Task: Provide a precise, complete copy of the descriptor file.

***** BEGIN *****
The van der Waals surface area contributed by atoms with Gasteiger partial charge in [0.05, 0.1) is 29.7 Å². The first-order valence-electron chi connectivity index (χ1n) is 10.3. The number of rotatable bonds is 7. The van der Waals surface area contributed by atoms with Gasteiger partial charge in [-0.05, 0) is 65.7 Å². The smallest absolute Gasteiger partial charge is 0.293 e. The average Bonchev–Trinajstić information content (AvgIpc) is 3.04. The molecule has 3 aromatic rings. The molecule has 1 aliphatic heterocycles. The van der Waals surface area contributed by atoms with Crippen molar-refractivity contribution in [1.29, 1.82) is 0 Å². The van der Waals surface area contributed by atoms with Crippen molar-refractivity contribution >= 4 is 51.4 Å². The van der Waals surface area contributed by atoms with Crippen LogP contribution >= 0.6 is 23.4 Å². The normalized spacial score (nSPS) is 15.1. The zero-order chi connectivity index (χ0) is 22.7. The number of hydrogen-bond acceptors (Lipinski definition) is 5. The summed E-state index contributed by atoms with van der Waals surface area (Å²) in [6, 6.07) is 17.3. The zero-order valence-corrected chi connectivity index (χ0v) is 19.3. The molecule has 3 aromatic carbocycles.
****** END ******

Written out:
The van der Waals surface area contributed by atoms with Gasteiger partial charge in [0.05, 0.1) is 29.7 Å². The first-order valence-electron chi connectivity index (χ1n) is 10.3. The number of rotatable bonds is 7. The van der Waals surface area contributed by atoms with Gasteiger partial charge in [-0.05, 0) is 65.7 Å². The smallest absolute Gasteiger partial charge is 0.293 e. The average Bonchev–Trinajstić information content (AvgIpc) is 3.04. The molecule has 3 aromatic rings. The molecule has 1 aliphatic heterocycles. The van der Waals surface area contributed by atoms with Crippen molar-refractivity contribution in [1.29, 1.82) is 0 Å². The van der Waals surface area contributed by atoms with Crippen molar-refractivity contribution >= 4 is 51.4 Å². The van der Waals surface area contributed by atoms with Crippen LogP contribution >= 0.6 is 23.4 Å². The normalized spacial score (nSPS) is 15.1. The zero-order chi connectivity index (χ0) is 22.7. The number of hydrogen-bond acceptors (Lipinski definition) is 5. The summed E-state index contributed by atoms with van der Waals surface area (Å²) in [6, 6.07) is 17.3. The zero-order valence-corrected chi connectivity index (χ0v) is 19.3. The molecule has 3 aromatic carbocycles.